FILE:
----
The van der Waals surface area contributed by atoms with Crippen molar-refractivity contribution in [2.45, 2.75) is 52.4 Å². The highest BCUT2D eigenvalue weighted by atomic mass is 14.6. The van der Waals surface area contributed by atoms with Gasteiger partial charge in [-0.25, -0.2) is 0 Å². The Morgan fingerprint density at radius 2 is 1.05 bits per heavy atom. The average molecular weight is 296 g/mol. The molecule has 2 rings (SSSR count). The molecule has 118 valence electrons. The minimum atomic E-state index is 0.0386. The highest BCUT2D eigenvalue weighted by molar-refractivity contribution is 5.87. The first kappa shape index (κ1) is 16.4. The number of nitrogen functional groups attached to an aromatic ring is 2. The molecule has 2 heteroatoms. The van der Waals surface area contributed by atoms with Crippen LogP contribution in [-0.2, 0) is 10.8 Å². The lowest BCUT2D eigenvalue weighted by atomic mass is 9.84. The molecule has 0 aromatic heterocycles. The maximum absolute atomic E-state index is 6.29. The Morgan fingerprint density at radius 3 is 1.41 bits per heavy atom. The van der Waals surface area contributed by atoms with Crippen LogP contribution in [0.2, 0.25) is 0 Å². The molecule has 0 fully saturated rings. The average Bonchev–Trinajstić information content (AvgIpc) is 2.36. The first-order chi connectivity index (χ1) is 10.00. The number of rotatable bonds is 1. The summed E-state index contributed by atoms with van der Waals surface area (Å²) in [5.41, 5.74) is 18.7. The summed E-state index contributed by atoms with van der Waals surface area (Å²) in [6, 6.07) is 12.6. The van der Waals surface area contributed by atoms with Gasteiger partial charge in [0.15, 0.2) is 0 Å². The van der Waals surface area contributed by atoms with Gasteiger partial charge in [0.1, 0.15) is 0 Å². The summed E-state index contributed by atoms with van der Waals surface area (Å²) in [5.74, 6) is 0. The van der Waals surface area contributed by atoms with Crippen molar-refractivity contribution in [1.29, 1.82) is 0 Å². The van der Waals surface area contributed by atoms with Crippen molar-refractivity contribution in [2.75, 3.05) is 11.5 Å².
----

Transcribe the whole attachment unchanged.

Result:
The van der Waals surface area contributed by atoms with Crippen molar-refractivity contribution in [2.45, 2.75) is 52.4 Å². The highest BCUT2D eigenvalue weighted by atomic mass is 14.6. The van der Waals surface area contributed by atoms with Gasteiger partial charge in [-0.25, -0.2) is 0 Å². The Morgan fingerprint density at radius 2 is 1.05 bits per heavy atom. The average molecular weight is 296 g/mol. The molecule has 2 rings (SSSR count). The molecule has 118 valence electrons. The minimum atomic E-state index is 0.0386. The highest BCUT2D eigenvalue weighted by molar-refractivity contribution is 5.87. The first kappa shape index (κ1) is 16.4. The number of nitrogen functional groups attached to an aromatic ring is 2. The molecule has 2 heteroatoms. The van der Waals surface area contributed by atoms with Crippen LogP contribution in [-0.2, 0) is 10.8 Å². The lowest BCUT2D eigenvalue weighted by atomic mass is 9.84. The molecule has 0 aromatic heterocycles. The maximum absolute atomic E-state index is 6.29. The Morgan fingerprint density at radius 3 is 1.41 bits per heavy atom. The van der Waals surface area contributed by atoms with Crippen LogP contribution in [0.2, 0.25) is 0 Å². The molecule has 0 fully saturated rings. The average Bonchev–Trinajstić information content (AvgIpc) is 2.36. The first-order chi connectivity index (χ1) is 10.00. The number of rotatable bonds is 1. The summed E-state index contributed by atoms with van der Waals surface area (Å²) in [5.41, 5.74) is 18.7. The summed E-state index contributed by atoms with van der Waals surface area (Å²) in [6, 6.07) is 12.6. The van der Waals surface area contributed by atoms with Gasteiger partial charge in [0.15, 0.2) is 0 Å². The van der Waals surface area contributed by atoms with Gasteiger partial charge in [0.1, 0.15) is 0 Å². The summed E-state index contributed by atoms with van der Waals surface area (Å²) in [5.74, 6) is 0. The van der Waals surface area contributed by atoms with Crippen molar-refractivity contribution in [1.29, 1.82) is 0 Å². The van der Waals surface area contributed by atoms with Crippen molar-refractivity contribution in [2.75, 3.05) is 11.5 Å².